Milt Thompson (baseball)
Thompson during batting practice with the Phillies
January 5, 1959 |
|September 4, 1984, for the Atlanta Braves|
|Last MLB appearance|
|July 28, 1996, for the Colorado Rockies|
|Runs batted in||357|
|Career highlights and awards|
Milton Bernard "Milt" Thompson (born January 5, 1959 in Washington, D.C.) is a former Major League Baseball left fielder and pinch hitter who is currently a coach in the Houston Astros Minor League system. Thompson played with several teams (including the Phillies and the Atlanta Braves), and hit a career average of .274.
- Major league career 1
- Coaching 2
- Personal life 3
- Trivia 4
- See also 5
- References 6
- External links 7
Major league career
The Braves began Thompson's career by drafting him in the 2nd round of the 1979 draft, and starting him five years later in 1984. After playing in left field, Atlanta traded Thompson with Steve Bedrosian to the Phillies for Ozzie Virgil, among others. Thompson impressed Philadelphia, batting .251 to .303 during his three-year stint there.
On December 16, 1988, Thompson was traded to the St. Louis Cardinals for Steve Lake and Curt Ford, where he spent four years and batted his for highest average ever, .307. In 1992, Thompson was granted free agency. As a free agent, he signed once again with the Phillies, playing on their 1993 National League Champion team and playing left field through the World Series against the Toronto Blue Jays. During the ensuing offseason, Thompson was traded to the Houston Astros for pitcher Tom Edens. Once again, in 1994, Thompson was granted free agency after being with Houston for only seven months. He re-signed with Houston as a free agent, which extended his career there to two years. After that, Thompson was back in free agency, and signed with the Los Angeles Dodgers, which led to him being selected off waivers for the Colorado Rockies in July, 1996. His career with the Rockies only lasted three months: Thompson was released on August 2 of the same year, ending his career.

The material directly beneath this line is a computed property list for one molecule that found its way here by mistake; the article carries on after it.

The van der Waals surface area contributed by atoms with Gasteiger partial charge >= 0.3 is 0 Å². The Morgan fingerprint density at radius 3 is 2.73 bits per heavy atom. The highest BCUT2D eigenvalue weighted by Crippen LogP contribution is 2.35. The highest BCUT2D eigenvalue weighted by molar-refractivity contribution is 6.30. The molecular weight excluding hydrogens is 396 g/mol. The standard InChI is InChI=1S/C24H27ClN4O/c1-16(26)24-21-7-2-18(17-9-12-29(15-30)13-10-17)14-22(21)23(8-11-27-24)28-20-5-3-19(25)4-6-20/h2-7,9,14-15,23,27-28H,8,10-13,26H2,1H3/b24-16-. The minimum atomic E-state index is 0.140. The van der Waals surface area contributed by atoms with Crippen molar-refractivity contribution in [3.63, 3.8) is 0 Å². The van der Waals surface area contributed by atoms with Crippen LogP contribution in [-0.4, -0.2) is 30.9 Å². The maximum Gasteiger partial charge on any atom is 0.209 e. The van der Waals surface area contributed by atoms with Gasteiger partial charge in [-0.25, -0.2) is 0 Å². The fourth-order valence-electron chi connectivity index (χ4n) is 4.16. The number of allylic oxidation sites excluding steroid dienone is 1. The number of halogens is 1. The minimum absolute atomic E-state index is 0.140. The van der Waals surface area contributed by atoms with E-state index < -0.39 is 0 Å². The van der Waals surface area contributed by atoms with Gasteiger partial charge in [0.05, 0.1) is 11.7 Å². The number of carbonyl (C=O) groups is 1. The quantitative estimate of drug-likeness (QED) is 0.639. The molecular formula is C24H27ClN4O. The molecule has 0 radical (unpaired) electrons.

In 1997, Milt became the minor league outfield/baserunning coordinator in the World Series ring of his long career in baseball. The Phillies would return to the World Series in 2009, where they lost to the New York Yankees in six games. Having played for the 1993 National League Champions, Thompson joined Larry Bowa and John Vukovich as the only Phillies in franchise history to go to the World Series as both a player and coach for the club.
On Thursday, July 22, 2010, Milt Thompson was relieved of his duties as hitting coach for the Philadelphia Phillies. Former Minor League hitting coach Greg Gross has replaced Thompson. He was hired by the Houston Astros in the offseason to be their outfield/baserunning coordinator in their Minor League system.
Thompson has four daughters. He resides in Washington Township, Gloucester County, New Jersey with his family.
- Hit .313 with 6 RBI in 1993 World Series and set a Phillies record with 5 RBI in Game 4 at Veterans Stadium.
- Attended Colonel Zadok A. Magruder High School and Howard University
- Graduated from high school in 1977, where, among playing baseball, he played football and ran track
- Thompson was well known for his incredible feats in left field during the early 1990s, including catching several balls over the fence. One famous play took place during the bottom of the eighth inning against the San Diego Padres, with the Phillies up by 2, with the bases loaded and two outs. Thompson robbed the Padres of a grand slam in the final moments of the inning, snatching a ball over the wall.
- Milt resides in Sewell in Washington Twp.
- He is now with the Kansas City Royals Single A affiliate, Wilmington Blue Rocks (http://www.baseball-reference.com/bullpen/Milt_Thompson)
-  Baseball Library - Thompson, Milt
- "Phils Trade Thompson For 2 Cards". philly-archives. Retrieved March 26, 2015.
-  Baseball Reference, Milt Thompson
-  Phillies.com Coach Bios - Hitting - Thompson, Milt
- Career statistics and player information from Baseball-Reference, or Fangraphs, or The Baseball Cube, or Baseball-Reference (Minors)